Managing Projects


One time only set of activities with a definite beginning and ending point in time.

Project management

Task of getting the activities done on time within budget and according to specifications.

A project is a one time only set of activities with a definite beginning and ending point. Projects vary in size and scope, from a NASA space shuttle launch to a wedding. Project management is the task of getting the activities done on time, within budget and according to specifications.

Project management has actually been around for a long time in industries such as construction and movie making, but now it has expanded into almost every type of business. What explains the growing popularity of project management? It fits well with a dynamic environment and the need for flexibility and rapid response. Organizations are increasingly undertaking projects that are somewhat unusual or unique have specific deadlines, contain complex interrelated tasks requiring specialized skills, and are temporary in nature. These types of projects don’t lend themselves well to the standardized operating procedure that guides routine and continuous organizational activities.

In the typical project, team members are temporarily assigned to and report to a project manager who coordinates the project’s activities with other departments and reports directly to a senior executive. The project is temporary: It exists only long enough to complete its specific objectives. Then it’s wound down and closed up., members move on to other projects return to their permanent departments or leaves the organization.

What are some popular scheduling Tools?

If you where to observe a group of supervisors or department managers for a few days you would se them regularly detailing what activities have to be done the order in which they are to be done, who is to do each and when they are to be completed. The managers are doing what we call scheduling. The following discussion reviews some useful scheduling devices. How do you use a Gantt chart? The Gantt chart is a planning tool developed around the turn of the century by Henry Gantt. The idea behind the Gantt chart is relatively simple. It is essentially a bar graph with time on the horizontal axis and the activities to be scheduled on the vertical axis. The bars show output, both planned and actual, over a period of time. The Gantt chart visually shows when tasks are supposed to be done and compares the assigned date with the actual progress on each. This simple but important device allows mangers to detail easily what has yet to be done to complete a job or project an to assess whether it is ahead of behind, or in schedule.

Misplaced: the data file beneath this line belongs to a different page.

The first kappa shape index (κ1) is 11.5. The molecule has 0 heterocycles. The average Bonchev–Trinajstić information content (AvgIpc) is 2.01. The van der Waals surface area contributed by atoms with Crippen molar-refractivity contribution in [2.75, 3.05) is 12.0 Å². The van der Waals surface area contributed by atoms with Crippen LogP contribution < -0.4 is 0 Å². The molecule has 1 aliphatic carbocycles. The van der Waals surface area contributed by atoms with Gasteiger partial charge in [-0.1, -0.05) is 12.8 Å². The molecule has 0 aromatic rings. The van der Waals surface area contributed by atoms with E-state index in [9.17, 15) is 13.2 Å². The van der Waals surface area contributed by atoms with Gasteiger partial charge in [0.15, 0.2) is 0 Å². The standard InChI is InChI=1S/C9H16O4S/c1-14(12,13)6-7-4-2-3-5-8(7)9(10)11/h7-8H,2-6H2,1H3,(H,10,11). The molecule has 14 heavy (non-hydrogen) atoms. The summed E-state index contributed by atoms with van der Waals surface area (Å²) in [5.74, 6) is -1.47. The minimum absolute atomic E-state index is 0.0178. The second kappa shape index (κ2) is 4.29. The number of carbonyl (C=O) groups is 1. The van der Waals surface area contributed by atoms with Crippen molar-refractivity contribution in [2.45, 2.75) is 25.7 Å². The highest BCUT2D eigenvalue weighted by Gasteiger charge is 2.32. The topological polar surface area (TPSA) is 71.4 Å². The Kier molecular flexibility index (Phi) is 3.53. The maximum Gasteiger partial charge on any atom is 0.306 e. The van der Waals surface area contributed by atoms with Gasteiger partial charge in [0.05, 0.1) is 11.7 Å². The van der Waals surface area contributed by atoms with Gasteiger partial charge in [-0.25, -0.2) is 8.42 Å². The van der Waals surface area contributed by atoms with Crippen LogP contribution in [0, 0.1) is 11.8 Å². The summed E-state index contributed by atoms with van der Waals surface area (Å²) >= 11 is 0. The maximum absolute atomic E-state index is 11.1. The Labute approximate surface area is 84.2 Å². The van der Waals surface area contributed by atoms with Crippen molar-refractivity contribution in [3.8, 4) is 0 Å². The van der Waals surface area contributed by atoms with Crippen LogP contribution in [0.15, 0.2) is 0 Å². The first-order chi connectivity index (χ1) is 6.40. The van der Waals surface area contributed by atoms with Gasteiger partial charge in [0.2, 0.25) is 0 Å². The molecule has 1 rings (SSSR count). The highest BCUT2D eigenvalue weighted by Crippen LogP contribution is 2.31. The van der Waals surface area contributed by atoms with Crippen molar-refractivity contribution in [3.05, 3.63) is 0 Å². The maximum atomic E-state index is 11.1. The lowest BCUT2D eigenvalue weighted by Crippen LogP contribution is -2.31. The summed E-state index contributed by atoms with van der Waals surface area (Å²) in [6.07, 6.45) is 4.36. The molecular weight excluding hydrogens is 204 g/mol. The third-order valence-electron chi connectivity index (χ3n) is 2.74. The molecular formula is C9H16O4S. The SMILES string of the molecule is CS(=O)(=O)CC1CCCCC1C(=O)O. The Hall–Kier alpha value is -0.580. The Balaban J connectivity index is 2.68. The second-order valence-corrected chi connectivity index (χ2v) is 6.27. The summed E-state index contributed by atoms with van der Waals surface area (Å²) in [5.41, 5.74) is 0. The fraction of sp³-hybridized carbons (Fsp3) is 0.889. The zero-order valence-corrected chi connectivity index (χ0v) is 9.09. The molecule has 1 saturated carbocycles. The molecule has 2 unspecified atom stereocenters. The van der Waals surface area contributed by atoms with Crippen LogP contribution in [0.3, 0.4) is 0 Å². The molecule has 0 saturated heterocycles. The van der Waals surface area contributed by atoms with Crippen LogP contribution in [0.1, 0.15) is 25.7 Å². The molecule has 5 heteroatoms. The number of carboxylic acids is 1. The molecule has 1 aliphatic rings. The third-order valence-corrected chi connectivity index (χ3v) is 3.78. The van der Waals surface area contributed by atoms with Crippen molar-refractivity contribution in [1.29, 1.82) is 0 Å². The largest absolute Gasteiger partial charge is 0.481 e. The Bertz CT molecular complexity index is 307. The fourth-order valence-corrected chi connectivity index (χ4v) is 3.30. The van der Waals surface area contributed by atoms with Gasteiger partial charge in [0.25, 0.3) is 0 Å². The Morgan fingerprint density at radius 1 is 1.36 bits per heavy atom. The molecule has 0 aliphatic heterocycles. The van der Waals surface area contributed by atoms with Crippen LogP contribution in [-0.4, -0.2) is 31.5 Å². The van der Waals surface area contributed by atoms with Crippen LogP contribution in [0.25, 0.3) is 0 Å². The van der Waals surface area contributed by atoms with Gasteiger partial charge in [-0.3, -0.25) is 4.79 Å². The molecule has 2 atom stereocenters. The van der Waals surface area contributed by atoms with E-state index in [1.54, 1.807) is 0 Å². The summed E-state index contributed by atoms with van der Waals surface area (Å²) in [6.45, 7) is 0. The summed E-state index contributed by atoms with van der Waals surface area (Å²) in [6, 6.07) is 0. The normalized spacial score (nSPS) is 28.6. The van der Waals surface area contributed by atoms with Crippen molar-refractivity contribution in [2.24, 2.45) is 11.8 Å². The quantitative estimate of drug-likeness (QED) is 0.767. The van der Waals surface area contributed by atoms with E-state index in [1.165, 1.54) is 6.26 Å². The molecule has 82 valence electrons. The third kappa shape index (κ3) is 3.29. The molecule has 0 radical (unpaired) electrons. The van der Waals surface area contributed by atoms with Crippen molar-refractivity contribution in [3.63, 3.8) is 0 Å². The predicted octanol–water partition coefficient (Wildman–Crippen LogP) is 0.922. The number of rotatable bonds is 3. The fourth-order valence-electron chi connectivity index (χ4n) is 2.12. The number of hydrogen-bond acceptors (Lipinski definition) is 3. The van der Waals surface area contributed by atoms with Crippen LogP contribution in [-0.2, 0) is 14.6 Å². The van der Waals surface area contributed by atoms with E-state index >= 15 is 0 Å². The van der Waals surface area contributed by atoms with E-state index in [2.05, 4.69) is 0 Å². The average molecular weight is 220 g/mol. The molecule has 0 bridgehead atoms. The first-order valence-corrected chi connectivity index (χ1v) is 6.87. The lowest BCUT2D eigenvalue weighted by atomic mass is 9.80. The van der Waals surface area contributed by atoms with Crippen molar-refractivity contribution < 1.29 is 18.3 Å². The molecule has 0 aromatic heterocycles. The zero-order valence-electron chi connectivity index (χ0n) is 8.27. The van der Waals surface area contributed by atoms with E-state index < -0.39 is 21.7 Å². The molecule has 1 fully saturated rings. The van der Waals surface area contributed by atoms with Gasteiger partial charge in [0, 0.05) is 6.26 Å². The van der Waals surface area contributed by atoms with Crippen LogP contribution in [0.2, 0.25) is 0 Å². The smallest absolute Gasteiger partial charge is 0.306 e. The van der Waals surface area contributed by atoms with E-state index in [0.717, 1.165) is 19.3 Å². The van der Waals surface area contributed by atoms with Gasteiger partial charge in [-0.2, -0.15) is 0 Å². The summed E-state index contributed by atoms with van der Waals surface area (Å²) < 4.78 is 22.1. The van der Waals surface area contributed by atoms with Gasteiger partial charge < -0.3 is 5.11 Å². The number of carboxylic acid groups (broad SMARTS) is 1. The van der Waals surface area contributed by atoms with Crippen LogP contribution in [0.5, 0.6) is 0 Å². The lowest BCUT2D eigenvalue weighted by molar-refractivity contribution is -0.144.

Exhibit shows a Gantt chart that was developed for book production by a manager in a publishing firm. Time is expressed in months across the top of the chart. Major activities are listed down the left side. The planning comes in deciding what activities need to be done to get the book finished the order in which those activities need to be done, and the time that should be allocated to each activity. The green shading represents actual progress made in completing each activity.

A Gantt chart, then, actually becomes a managerial control device as the manager looks for deviations from the plan. In this case, most activities were completed on time. However, if you look at the print galley proofs activity you will notice that it actually took two weeks longer than planned to do this. Given this information the manager might want to take some corrective action – either to make up the lost weeks or to ensure that no further delays will occur. At this point the manager can expect that the book will be published at least two weeks late if no corrective action is taken.

A modified version of the Gantt chart is load chart. Instead of listing activities on the vertical axis, load charts list either whole departments or specific resources. This information allows mangers to plan and control for capacity utilization. In other words load charts schedule capacity by workstations.